Republican presidential candidate Ben Carson told reporters on Friday that he believes Seventh-Day Adventists should ordain women, expressing disagreement with current prohibitions against female headship.
“I don’t see any reason why women can’t be ordained,” he said, opining that it was a “huge mistake” for Adventist leaders to vote against female ordination.
Carson was referring to July’s 60th General Conference Session in San Antonio, where by a vote of 1,381 to 977 delegates voted no to the question, “Is it acceptable for division executive committees, as they may deem it appropriate in their territories, to make provision for the ordination of women to the gospel ministry?”
Carson told the Associated Press that he was raised Adventist, but that while studying at Yale University he went through a period where he considered leaving due to concerns over perceived prejudices against others.
He attended Roman Catholic, Methodist, Baptist and Lutheran services for a time, but ended up staying with Seventh-Day Adventism.
“I concluded it was the right church, just the wrong people. The church was very segregated,” Carson said. “You know, if you have the love of God in your heart, it seems like you wouldn’t do that. That has changed fairly significantly since that time.”
He explained that he doesn’t agree with founder Ellen G. White’s rejection of Roman Catholicism.
“I love Catholics,” Carson stated. “My best friend is Catholic. I have several honorary degrees from Catholic universities.”
As previously reported, fellow Republican presidential candidate Donald Trump clarified his remarks last week after some took his recent statement that he doesn’t “know about” Seventh Day Adventists to be a jab at Carson.
“I know nothing about it really. I’m a Presbyterian and I had mentioned that, and I did say I don’t know about it. And in fact those are my exact words,” Trump said on ABC’s This Week. “I didn’t say anything bad about it. I just don’t know about it. I would certainly give an apology if I said something bad about it. But I didn’t. All I said was I don’t know about it.”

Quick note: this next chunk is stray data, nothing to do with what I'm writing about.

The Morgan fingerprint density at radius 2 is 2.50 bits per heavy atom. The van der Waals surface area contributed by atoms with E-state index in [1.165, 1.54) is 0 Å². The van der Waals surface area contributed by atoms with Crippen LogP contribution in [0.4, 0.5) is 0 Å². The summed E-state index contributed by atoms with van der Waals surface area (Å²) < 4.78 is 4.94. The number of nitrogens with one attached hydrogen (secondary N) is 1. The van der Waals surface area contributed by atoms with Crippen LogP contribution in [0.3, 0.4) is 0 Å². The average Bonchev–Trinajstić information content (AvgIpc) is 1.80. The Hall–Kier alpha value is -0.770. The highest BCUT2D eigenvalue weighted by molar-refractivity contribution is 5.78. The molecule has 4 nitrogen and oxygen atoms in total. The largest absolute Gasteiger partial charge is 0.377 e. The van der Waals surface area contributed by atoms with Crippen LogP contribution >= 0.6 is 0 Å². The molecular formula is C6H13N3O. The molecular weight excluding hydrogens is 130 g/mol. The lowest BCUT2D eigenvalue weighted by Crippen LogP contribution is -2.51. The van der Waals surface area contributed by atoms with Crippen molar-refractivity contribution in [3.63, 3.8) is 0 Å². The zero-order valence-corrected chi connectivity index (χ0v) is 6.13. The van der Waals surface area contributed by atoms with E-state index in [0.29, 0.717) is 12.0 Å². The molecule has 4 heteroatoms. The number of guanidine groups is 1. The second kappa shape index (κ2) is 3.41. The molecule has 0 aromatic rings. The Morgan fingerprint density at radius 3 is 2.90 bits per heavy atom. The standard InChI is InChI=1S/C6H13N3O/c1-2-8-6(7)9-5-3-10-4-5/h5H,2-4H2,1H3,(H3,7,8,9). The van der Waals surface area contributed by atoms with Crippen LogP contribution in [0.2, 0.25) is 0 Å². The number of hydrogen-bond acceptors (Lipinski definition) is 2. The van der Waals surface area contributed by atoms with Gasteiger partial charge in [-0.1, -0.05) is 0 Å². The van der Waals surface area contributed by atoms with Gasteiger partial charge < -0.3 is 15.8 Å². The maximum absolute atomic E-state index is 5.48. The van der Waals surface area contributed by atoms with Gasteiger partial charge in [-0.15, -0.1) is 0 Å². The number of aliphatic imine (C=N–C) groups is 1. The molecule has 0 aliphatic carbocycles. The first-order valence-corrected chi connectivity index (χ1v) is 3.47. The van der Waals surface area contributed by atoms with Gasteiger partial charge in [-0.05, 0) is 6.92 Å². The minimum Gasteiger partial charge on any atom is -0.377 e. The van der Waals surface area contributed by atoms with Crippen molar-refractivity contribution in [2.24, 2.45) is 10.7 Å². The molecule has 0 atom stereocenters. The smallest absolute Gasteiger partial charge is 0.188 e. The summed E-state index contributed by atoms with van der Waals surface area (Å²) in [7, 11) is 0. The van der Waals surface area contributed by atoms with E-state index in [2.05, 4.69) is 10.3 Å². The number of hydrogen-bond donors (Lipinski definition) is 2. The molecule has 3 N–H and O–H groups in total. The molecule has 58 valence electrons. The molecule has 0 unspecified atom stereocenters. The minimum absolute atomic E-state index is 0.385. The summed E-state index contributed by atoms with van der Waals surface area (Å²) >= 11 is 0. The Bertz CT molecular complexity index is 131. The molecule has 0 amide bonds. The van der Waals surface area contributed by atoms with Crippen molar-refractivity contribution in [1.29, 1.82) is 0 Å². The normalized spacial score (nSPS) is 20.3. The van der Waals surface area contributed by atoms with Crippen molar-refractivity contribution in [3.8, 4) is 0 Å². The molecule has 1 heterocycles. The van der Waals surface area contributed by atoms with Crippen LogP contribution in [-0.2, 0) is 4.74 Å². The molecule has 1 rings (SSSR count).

At a campaign event in Iowa a day earlier, Trump appeared to some as portraying Carson’s faith as out of the mainstream.
“I love Iowa. And, look, I don’t have to say it, I’m Presbyterian,” Trump said. “Can you believe it? Nobody believes I’m Presbyterian. I’m Presbyterian. I’m Presbyterian. I’m Presbyterian. Boy, that’s down the middle of the road folks, in all fairness. I mean, Seventh-day Adventist, I don’t know about. I just don’t know about.”
Seventh-Day Adventists follow White’s teachings, who they believe to have been a prophetess. They observe Saturday as the Sabbath, and as White wrote in her book “The Great Controversy,” opine that “[w]hen Sunday observance shall be enforced by law, … those who continue in transgression [with Sunday worship] will receive ‘the mark of the beast.’”
“This church would not be where it is without the special guidance given it by God through Ellen White in the writings of the Spirit of Prophecy,” Ted N.C. Wilson, the grandson of SDA President Nathaniel Wilson stated last month at a Spirit of Prophecy Symposium at Andrews University. “In the Seventh-day Adventist Church we accept Ellen G. White as a modern servant of the Lord and prophet.”
Adventists also believe in the “annihilation of the wicked,” rejecting the doctrine of eternal torment out of their assertion that the Bible and early Christian writings “did not mean eternal punishing, but rather punishment in the world to come that ends in cessation of being,” as outlined in “The Conditionalist Faith of Our Fathers” by Adventist author LeRoy Edwin Froom.